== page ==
A. The first time was when I received the order to come to
Berlin from Prague, and the order of transfer came to
Berlin, that was in the autumn of 1939, for my family lived

Q. All right, I have received my answer. Where were you on
the day the War broke out?

A. On the day the War broke out I was either in Prague or
in Vienna, as far as I remember. I rather think, in Prague.

Q. And where were you during the first days of the War?

A. During the first days of the War I also was either in
Vienna or in Prague. In September it was still a long time
before my transfer to Berlin. There is thus no other

Q. During your interrogation by the police you said, on
page 3152, bottom, that on 1 September, the day of the
outbreak of the War “when the wheels began to roll,” you
travelled with Stahlecker to the Generalgouvernement. Is
that correct?

A. No, that is not correct, for on 1 September, when war
was declared, I could not have travelled to the
Generalgouvernement, for the fighting troops had first to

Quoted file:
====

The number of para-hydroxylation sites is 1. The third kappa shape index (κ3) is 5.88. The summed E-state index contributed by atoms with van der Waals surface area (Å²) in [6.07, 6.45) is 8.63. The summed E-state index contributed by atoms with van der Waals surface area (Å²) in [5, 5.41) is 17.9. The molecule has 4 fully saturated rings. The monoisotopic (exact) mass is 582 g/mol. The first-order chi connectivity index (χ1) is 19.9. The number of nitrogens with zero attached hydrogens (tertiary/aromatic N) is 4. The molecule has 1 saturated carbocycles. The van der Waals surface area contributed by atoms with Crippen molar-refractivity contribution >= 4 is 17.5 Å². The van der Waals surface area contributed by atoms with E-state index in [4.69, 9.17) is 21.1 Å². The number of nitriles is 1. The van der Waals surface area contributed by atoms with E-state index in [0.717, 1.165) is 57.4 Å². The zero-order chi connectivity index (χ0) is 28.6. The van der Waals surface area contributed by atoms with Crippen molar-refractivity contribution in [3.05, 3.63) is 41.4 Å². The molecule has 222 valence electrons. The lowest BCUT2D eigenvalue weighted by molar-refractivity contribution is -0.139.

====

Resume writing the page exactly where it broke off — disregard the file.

open the road to the Generalgouvernement.

Presiding Judge: Where does it say this?

Attorney General: Yes, here at the bottom.

Did you go with Stahlecker to the Generalgouvernement?

Accused: Yes, I went there. After having seen the
documents today, I see that it must have been certainly two,
or three, or five weeks after the beginning of the War that
I went to the Generalgouvernement to set up, somehow, what I
then called “a Jewish state in Radom.”

Q. Did you attend the Party Congress in Nuremberg in 1937?

A. I have read a document here…

Q. I want an answer, “yes” or “no.”

Presiding Judge: The question requires a short, a very
simple answer.

Accused: I attended one Party Congress. I don’t know
whether this was in 1937.

Attorney General: And there you recruited a certain
American, named Elmhurst, because you had discovered,
according to your own words, that he was a practising anti-
Semite, and you asked that he be financially supported to
enable him to publish an anti-Semitic pamphlet entitled The
World Hoax. Did you ask the SD to allocate one thousand
dollars for this purpose?

Accused: Yes, that is true. This Elmhurst was the only
person among the Stuermer people attending the congress who
did not represent the Stuermer line, and I had been assigned